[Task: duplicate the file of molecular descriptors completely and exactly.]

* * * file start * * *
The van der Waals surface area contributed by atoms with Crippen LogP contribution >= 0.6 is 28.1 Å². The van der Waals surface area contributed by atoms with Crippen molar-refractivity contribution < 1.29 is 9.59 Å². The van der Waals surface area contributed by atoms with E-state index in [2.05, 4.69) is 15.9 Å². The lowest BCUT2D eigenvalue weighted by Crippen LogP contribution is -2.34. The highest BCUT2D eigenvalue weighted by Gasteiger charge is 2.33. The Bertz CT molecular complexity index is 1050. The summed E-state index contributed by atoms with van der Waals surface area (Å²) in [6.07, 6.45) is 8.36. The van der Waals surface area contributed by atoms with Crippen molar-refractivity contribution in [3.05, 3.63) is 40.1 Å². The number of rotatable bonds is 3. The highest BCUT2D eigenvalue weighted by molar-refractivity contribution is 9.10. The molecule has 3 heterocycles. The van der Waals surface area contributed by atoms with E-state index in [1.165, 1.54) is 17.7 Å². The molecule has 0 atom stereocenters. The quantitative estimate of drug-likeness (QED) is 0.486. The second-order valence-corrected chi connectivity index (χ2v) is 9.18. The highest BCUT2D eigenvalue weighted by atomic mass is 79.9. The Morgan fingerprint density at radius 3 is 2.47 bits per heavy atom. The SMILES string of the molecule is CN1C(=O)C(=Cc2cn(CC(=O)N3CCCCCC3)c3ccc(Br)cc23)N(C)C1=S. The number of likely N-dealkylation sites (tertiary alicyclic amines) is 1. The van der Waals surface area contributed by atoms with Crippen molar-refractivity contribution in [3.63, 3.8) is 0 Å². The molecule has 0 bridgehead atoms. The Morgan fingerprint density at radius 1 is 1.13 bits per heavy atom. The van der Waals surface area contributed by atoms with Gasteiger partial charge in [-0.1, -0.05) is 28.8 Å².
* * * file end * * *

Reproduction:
The van der Waals surface area contributed by atoms with Crippen LogP contribution >= 0.6 is 28.1 Å². The van der Waals surface area contributed by atoms with Crippen molar-refractivity contribution < 1.29 is 9.59 Å². The van der Waals surface area contributed by atoms with E-state index in [2.05, 4.69) is 15.9 Å². The lowest BCUT2D eigenvalue weighted by Crippen LogP contribution is -2.34. The highest BCUT2D eigenvalue weighted by Gasteiger charge is 2.33. The Bertz CT molecular complexity index is 1050. The summed E-state index contributed by atoms with van der Waals surface area (Å²) in [6.07, 6.45) is 8.36. The van der Waals surface area contributed by atoms with Crippen molar-refractivity contribution in [3.05, 3.63) is 40.1 Å². The number of rotatable bonds is 3. The highest BCUT2D eigenvalue weighted by molar-refractivity contribution is 9.10. The molecule has 3 heterocycles. The van der Waals surface area contributed by atoms with E-state index in [1.165, 1.54) is 17.7 Å². The molecule has 0 atom stereocenters. The quantitative estimate of drug-likeness (QED) is 0.486. The second-order valence-corrected chi connectivity index (χ2v) is 9.18. The highest BCUT2D eigenvalue weighted by atomic mass is 79.9. The Morgan fingerprint density at radius 3 is 2.47 bits per heavy atom. The SMILES string of the molecule is CN1C(=O)C(=Cc2cn(CC(=O)N3CCCCCC3)c3ccc(Br)cc23)N(C)C1=S. The number of likely N-dealkylation sites (tertiary alicyclic amines) is 1. The van der Waals surface area contributed by atoms with Crippen molar-refractivity contribution in [3.63, 3.8) is 0 Å². The molecule has 0 bridgehead atoms. The Morgan fingerprint density at radius 1 is 1.13 bits per heavy atom. The van der Waals surface area contributed by atoms with Gasteiger partial charge in [-0.1, -0.05) is 28.8 Å².